Vitamin D deficiency makes people vulnerable to coronavirus (COVID-19) infection, a new report reveals.
Vitamin D is crucial for the immune system: it improves the body’s defence response against infections, helps avert respiratory infections, and reduces the need for antibiotics.
The scientists point out that vitamin D is a seasonal vitamin and and so emphasise the need for vitamin D intake.
The study highlights that one-in-five Irish adults aged 55 and older are deficient during the winter and one-in-eight adults over 50 are deficient all year round.
Exposure to the sun for even 15 minutes daily can give the body a chance to make enough vitamin D.
In Northern countries, vitamin D cannot be produced in winter so the only chance to make it is between late March and late September.
The amount of exposure to the sun through this period also depends on factors such as rainy days, cloud cover, and so on.
In that case, with the correct diet and supplementation, deficiency can be avoided.
Vitamin D is found in foods such as oily fish including salmon, trout, mackerel, and sardines, eggs, liver, and some fortified foods including diary.
People who are in isolation at home and have no exposure to the sun are at risk of vitamin D deficiency.
The other vulnerable group are those who are physically inactive, obese, have chronic lung disease or asthma.
For these reasons it may be important to consume a diet high in vitamin D or take vitamin D supplements, which are available over-the-counter.
The research team say that vitamin D supplementation is advisable for people over 50 who don’t get enough sunlight or those who are ‘cocooning’ because of the COVID-19 outbreak.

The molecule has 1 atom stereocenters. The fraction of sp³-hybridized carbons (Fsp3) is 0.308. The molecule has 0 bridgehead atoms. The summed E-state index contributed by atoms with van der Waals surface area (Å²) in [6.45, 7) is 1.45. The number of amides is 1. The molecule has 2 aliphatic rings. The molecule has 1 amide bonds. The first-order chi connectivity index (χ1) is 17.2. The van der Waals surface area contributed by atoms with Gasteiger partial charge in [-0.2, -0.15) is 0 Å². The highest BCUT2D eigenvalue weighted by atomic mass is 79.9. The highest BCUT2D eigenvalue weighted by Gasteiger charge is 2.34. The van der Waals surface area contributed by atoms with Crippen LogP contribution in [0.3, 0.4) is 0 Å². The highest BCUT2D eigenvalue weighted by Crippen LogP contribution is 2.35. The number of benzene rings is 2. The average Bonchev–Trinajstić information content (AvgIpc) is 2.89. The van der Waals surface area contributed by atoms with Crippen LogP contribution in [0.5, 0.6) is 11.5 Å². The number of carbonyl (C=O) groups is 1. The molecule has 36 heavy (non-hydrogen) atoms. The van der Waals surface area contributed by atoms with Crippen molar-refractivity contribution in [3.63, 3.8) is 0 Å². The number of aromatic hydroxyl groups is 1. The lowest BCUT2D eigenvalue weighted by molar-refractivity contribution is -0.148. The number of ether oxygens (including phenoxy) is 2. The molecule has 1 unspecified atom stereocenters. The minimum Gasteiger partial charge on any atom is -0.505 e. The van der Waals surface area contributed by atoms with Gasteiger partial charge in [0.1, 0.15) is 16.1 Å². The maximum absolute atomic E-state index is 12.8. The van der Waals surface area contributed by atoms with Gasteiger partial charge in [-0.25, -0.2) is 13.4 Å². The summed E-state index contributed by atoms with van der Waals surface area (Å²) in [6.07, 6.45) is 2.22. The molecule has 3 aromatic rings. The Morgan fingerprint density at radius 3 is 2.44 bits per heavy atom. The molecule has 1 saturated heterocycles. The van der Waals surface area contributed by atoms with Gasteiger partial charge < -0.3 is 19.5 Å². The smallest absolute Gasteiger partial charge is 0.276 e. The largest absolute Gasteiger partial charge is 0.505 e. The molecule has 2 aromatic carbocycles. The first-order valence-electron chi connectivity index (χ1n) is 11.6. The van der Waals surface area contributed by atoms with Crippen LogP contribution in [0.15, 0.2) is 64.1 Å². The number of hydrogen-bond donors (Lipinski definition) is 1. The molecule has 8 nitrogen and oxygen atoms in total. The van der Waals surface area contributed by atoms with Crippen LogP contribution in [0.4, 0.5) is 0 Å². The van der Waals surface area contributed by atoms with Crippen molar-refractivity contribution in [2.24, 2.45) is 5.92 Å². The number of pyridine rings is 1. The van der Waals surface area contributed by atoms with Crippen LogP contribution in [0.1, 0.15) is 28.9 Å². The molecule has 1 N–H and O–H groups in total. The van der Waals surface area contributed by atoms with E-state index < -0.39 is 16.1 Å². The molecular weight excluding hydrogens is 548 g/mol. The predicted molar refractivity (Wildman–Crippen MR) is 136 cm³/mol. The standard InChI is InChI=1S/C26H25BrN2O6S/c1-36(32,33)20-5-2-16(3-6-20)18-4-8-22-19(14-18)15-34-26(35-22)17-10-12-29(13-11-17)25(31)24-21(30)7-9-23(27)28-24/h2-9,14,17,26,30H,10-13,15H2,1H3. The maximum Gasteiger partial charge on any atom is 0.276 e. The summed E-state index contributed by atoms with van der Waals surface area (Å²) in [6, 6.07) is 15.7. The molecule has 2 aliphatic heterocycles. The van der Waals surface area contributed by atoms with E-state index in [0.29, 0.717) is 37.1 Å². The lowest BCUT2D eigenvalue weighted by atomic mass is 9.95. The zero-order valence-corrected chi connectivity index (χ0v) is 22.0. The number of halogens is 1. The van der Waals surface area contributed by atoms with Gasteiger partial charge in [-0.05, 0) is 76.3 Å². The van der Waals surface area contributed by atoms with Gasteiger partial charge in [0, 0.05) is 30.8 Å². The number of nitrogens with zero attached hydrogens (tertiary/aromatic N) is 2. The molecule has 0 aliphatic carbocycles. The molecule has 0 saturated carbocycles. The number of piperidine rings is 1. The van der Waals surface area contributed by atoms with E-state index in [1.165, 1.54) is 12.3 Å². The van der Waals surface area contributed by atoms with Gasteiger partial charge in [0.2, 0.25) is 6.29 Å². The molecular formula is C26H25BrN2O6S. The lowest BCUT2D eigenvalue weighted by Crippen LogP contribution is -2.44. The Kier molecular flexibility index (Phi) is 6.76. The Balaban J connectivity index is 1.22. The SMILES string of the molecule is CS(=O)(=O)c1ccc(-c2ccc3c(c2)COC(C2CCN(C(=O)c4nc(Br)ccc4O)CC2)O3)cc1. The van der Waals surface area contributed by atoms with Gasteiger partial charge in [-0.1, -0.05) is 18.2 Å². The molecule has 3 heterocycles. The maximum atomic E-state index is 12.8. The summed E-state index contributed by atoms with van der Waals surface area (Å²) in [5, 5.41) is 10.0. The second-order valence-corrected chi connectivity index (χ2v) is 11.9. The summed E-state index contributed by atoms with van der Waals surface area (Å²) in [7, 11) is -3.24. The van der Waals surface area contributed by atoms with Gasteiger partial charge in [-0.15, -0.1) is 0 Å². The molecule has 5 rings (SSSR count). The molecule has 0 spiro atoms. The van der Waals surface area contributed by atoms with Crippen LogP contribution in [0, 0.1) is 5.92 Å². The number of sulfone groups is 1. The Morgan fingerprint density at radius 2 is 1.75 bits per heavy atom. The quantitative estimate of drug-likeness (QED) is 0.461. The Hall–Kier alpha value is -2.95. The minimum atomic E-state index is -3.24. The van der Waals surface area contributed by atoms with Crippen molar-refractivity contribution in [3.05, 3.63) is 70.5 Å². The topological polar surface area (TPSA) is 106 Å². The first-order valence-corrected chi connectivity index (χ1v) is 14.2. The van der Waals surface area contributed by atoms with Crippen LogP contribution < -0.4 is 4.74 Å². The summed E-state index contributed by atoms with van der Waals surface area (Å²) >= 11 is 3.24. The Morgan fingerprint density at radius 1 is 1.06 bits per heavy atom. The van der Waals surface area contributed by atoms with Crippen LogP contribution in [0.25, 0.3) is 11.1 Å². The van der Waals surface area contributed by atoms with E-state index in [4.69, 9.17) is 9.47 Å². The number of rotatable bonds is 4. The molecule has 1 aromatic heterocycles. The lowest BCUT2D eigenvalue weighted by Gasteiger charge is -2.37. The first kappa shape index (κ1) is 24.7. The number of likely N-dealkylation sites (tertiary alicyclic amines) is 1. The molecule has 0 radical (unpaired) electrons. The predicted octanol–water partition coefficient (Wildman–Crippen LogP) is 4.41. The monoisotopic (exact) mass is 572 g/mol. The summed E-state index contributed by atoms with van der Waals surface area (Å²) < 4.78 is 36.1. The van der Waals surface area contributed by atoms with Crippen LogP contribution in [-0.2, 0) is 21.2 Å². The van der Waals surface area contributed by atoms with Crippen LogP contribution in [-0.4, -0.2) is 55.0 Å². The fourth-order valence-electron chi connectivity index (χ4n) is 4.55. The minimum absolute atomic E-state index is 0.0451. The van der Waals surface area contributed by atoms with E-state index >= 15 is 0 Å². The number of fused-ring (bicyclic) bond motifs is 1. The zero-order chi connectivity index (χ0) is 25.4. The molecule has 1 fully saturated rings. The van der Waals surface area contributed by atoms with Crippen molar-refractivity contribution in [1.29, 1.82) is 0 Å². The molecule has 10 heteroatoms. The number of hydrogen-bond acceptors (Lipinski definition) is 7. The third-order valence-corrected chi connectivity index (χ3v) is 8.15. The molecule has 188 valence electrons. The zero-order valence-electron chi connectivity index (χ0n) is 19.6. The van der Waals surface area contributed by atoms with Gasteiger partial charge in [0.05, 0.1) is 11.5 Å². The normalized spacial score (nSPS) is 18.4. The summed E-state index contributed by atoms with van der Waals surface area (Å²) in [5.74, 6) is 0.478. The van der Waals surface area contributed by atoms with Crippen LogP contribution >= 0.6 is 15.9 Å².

Professor Rose Anne Kenny, the lead researcher of the study, said:
“We have evidence to support a role for Vitamin D in the prevention of chest infections, particularly in older adults who have low levels.
In one study Vitamin D reduced the risk of chest infections to half in people who took supplements.
Though we do not know specifically of the role of Vitamin D in COVID infections, given its wider implications for improving immune responses and clear evidence for bone and muscle health, those cocooning and other at-risk cohorts should ensure they have an adequate intake of Vitamin D.
Cocooning is a necessity but will reduce physical activity.
Muscle deconditioning occurs rapidly in these circumstances and Vitamin D will help to maintain muscle health and strength in the current crisis.”
About the author
Mina Dean is a Nutritionist and Food Scientist. She holds a BSc in Human Nutrition and an MSc in Food Science.
The report was published by Trinity College Dublin (Kenny et al., 2020).